Parental Loss: The Effects on Teens

Essay by ErichCollege, Undergraduate April 2007

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IntroductionThe focus of this research paper is on how a teen can and or does cope with the loss of a parent. It focuses on the specific problems that a teen faces as opposed to the "problems" that an adult or child in the grieving process. Although teenagers and children are exceptional groups in the mourning paradigm (because their very selves are still developing) teens possess cognitive abilities that children do not. Their thought processes can be likened more to an "underdeveloped" adult as opposed to an overdeveloped child. This is not only biologically apparent in terms of physiological development but also in the expectations and challenges that society presents to teens in the social and emotional arena of "life". Teens are beginning to rely more on their peers and their own selves rather than a parent. They are expected to demonstrate increased maturity and "superior" (when compared to the child stage) decision making skills.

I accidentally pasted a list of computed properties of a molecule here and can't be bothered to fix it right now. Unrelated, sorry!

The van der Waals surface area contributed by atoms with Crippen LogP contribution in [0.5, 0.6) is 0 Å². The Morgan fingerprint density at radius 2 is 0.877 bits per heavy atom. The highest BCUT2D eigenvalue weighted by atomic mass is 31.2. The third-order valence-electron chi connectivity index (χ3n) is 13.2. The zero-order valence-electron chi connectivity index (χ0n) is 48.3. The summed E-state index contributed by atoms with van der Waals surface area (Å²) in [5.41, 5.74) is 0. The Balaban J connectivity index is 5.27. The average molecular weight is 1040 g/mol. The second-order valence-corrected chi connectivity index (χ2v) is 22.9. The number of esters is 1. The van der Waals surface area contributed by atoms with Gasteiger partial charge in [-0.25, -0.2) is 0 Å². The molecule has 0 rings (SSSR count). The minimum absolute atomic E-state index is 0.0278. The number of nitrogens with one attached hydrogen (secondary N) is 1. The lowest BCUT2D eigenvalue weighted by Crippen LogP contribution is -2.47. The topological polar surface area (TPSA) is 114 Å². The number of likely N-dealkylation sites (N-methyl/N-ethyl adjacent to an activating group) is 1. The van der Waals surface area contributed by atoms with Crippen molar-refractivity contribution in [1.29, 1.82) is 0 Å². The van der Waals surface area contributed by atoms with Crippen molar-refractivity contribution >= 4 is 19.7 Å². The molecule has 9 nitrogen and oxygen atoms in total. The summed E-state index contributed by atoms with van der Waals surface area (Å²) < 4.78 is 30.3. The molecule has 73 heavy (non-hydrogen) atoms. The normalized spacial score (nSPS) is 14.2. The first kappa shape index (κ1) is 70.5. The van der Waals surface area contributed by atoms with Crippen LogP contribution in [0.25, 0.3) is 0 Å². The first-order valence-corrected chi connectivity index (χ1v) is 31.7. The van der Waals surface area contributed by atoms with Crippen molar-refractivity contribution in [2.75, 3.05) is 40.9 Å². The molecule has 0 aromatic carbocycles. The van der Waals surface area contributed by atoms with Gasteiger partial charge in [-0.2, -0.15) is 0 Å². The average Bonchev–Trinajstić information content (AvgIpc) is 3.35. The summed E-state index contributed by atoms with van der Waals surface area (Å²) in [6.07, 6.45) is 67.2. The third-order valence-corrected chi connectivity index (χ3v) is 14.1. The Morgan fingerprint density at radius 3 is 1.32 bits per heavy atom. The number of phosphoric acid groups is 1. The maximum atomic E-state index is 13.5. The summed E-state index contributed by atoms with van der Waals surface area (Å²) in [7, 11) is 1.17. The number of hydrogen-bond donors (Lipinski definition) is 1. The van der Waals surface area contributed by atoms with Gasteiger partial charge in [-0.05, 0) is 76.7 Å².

It is safe to say that the emotional and identity "seeds" that have been implanted in them in childhood are beginning to ripen. They are seeking nourishment and understanding (even if they do not fully realize it). Their roots are spreading and reaching for strongholds that will or at least are supposed to give them a "base" that will last the rest of their lives.

This paper hopes to make one realize that if this "searching" and development is disrupted that the teen is in great danger, for their very basis of existence has been if not stunted challenged; and that overcoming these "challenges" will take a considerable energy, and this very energy (one of the parents) has been sacrificed if you will. Therefore, the teen is forced to generate their own energy and if they do not do this there is a great deal...